• Considering the age and the saturation of these systems, 14 million working hours are lost in French enterprises with more than 50 employees, because of computer failures (survey CA Technologies, 2011). Relating to the number of enterprises, this is more than 1,000 hours per company, 20 per cent more than in Spain and twice as much as in Germany, England and Italy. During these breakdowns, productivity obviously falls; according to the same survey it is then at 57 per cent of its normal level, with all the costs that involves.

• France is behind in the field of research and development. It is now in 12th position, according to the latest ranking of the OECD, far behind the major developed countries (USA, Germany, Japan) and below the general average. To take just research in private enterprises, the German effort exceeds the French by 70 per cent. More than 4/5 of this private effort is centred in industry, but in Germany industry represents 22 per cent of the production of wealth (GDP), in France scarcely 11 per cent, half as much. How can we be surprised, under these conditions, by the lack of innovation and therefore of competitiveness?

Two elements complete this tableau:

Technical training courses are undervalued in France and produce each year only a small trickle of technicians and engineers. This undervaluing continues on the labour market, in terms of pay for the engineers, technicians and skilled workers whom industry needs. This is not the case in Germany and even Italy.

Small and medium-sized companies (SMC) are exploited by the major companies on whom they depend for orders. There are therefore half as many of them in France as in Germany and a third less than in Italy. In theory they provide jobs by their number, but with the crisis they have become a reservoir of unemployment. It is well-known that the situation and the position of these small and medium companies are different in Germany and Italy, where they are an important part of the system of production.

Finally the deficit of the French trade balance (the difference between imports and exports) will be roughly €75 billion by the end of 2012. In this context the industrial balance alone will be negative by more than €45 billion (60 per cent of the total). At the end of 2011the industrial surplus will be almost €270 billion euros in Germany and €60 billion in Italy. There you have competitiveness, but not primarily because of costs.

Second conclusion: a policy of strengthening competitiveness should address itself above all to these key issues. Education and training, computerisation and automation, research and innovation, fiscal policy and cheap financial resources for SMCs. There is no lack of subjects and the “cost of labour” is not top of the list. First and foremost, an industrial policy is quite simply a policy, one that corresponds to long term priorities and needs to be given economic and social guidance: the opposite of liberalism (of left or right)!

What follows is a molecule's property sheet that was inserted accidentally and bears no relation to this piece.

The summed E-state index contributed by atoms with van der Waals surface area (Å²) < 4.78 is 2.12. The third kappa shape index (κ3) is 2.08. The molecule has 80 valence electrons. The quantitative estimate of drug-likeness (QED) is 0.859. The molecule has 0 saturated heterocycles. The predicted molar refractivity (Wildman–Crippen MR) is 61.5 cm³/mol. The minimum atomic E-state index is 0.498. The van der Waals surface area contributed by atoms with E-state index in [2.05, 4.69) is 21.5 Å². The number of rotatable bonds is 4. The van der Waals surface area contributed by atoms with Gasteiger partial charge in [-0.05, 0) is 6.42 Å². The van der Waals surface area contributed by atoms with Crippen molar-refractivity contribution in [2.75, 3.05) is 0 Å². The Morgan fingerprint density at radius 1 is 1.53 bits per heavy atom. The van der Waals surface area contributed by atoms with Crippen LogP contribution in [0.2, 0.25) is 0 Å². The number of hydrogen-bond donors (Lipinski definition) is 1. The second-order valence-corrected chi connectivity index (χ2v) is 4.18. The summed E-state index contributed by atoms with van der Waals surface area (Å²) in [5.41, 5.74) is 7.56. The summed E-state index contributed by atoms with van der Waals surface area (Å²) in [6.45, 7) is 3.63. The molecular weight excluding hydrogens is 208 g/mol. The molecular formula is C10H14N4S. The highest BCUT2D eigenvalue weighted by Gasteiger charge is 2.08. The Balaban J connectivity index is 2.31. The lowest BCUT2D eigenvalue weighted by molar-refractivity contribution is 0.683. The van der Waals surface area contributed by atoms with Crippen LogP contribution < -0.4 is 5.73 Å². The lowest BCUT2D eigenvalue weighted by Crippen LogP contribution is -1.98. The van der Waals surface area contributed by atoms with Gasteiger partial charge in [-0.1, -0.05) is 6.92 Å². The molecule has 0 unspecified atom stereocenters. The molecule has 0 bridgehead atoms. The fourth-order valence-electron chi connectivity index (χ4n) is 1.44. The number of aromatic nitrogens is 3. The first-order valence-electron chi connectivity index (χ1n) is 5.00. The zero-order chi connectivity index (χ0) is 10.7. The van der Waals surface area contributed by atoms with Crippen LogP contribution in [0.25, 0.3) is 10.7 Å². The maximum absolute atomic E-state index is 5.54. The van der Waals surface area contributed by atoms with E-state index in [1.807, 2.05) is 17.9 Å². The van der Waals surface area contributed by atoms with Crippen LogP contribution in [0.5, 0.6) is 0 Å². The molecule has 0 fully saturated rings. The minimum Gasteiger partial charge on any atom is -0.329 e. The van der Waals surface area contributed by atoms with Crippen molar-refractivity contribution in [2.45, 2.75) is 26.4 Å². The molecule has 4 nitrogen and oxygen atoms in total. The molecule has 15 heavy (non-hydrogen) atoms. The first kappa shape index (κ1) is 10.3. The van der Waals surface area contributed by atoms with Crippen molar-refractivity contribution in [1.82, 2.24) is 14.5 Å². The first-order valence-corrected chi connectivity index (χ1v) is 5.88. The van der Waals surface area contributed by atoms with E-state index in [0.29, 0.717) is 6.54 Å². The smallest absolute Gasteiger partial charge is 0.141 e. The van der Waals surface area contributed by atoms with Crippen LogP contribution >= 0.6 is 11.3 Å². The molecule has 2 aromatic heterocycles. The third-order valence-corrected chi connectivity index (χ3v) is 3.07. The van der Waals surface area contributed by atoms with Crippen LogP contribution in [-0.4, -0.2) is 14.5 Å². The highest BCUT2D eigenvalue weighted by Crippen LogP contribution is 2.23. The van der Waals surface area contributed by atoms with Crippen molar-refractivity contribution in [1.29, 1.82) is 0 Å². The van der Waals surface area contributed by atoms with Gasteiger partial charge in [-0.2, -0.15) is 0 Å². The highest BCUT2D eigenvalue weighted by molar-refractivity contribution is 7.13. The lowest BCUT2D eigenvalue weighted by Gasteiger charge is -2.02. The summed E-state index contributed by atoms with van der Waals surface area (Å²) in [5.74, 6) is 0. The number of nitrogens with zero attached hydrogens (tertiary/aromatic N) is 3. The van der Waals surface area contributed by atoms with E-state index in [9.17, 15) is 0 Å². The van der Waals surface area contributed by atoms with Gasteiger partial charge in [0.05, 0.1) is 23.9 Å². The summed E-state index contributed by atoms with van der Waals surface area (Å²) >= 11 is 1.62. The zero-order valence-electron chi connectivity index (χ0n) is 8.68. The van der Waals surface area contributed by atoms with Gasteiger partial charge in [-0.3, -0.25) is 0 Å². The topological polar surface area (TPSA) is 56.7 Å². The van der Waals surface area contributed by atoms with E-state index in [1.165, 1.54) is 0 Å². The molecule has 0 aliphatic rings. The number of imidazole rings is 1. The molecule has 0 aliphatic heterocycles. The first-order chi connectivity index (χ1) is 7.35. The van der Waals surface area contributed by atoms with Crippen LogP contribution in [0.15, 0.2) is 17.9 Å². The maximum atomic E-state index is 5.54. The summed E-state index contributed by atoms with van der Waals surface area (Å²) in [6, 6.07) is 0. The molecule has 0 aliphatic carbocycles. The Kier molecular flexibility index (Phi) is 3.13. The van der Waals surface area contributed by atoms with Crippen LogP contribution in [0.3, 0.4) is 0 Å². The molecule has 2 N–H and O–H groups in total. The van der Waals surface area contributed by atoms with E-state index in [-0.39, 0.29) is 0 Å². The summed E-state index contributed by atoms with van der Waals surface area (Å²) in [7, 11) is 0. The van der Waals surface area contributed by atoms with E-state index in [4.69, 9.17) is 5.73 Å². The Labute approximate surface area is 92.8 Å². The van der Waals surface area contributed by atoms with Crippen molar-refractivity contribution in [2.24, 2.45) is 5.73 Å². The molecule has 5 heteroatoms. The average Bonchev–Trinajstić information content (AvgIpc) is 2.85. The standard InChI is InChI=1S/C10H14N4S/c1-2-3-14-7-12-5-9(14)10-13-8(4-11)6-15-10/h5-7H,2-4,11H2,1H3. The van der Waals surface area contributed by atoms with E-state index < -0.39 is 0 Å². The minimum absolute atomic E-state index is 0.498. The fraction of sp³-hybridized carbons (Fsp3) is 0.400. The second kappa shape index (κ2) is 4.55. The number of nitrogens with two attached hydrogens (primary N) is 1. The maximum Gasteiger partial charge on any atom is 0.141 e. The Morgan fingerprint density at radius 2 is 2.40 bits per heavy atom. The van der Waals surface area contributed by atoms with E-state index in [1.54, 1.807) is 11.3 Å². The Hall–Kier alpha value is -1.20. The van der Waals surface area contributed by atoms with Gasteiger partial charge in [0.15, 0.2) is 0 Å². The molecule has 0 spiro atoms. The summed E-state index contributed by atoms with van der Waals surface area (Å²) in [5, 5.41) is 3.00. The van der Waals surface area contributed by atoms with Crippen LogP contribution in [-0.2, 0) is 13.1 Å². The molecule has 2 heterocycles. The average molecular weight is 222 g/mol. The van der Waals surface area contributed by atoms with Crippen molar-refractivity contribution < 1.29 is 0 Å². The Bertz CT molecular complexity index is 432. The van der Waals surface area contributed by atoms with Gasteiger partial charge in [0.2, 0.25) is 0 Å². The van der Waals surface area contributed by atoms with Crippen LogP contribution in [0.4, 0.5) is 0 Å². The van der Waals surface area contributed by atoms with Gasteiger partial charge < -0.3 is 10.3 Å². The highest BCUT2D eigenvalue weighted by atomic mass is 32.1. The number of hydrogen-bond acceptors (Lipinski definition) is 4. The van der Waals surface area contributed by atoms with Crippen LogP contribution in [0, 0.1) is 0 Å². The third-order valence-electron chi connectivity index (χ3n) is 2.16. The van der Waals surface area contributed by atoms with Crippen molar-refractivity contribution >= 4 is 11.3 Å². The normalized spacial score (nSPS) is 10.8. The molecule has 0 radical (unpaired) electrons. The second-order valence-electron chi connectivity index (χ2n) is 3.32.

The big employers who went on the offensive on the issue of competitiveness manage industrial groups, service companies, banks and high technology companies. For all of them, their complaints about the “cost of labour” are out of place. Globalised, having long since spread their investments and their sites all over the planet, these groups do not face a problem of export competitiveness in France.

Their offensive, as we know, is motivated by other French, European and global requirements.

To get an idea of what they are cooking up, here for example are some excerpts from a recent report from the European Central Bank (ECB) [2] : ”The priority should be to make wages react (flexibly) to the conditions of the labour market[...].Increased wage differentiation between different types of workers and jobs is necessary [...] Such policies should also contribute to increasing the downward pressure exerted on wages by the unemployed... “

These people know what they want and what they are doing.

Footnotes

[1] The data and the arguments used here have been drawn from various sources, apart from statistics (INSEE, Eurostat, OECD). The Lettre du CE et du SHSCT published by the Apex-Isast is taken from its site, in particular the article Après les pigeons, les vautours (”After the pigeons come the vultures”). The economist Henri Sterdyniak has written for the OFCE a detailed note: Competitivité, le choc illusoire... whose content is also summed up on the site of the Economistes atterrés. Attac and the Fondation Copernic have published together a note: En finir avec la competitivité. All these articles are available on the respective sites. The economist Michel Husson, who took part in writing them, has published on his site a note, Les mystères de la non-competitivité française. The Gallois Report is online, on the French government site.

[2] ”Euro area labour markets and the crisis”, ECB, 8 October 2012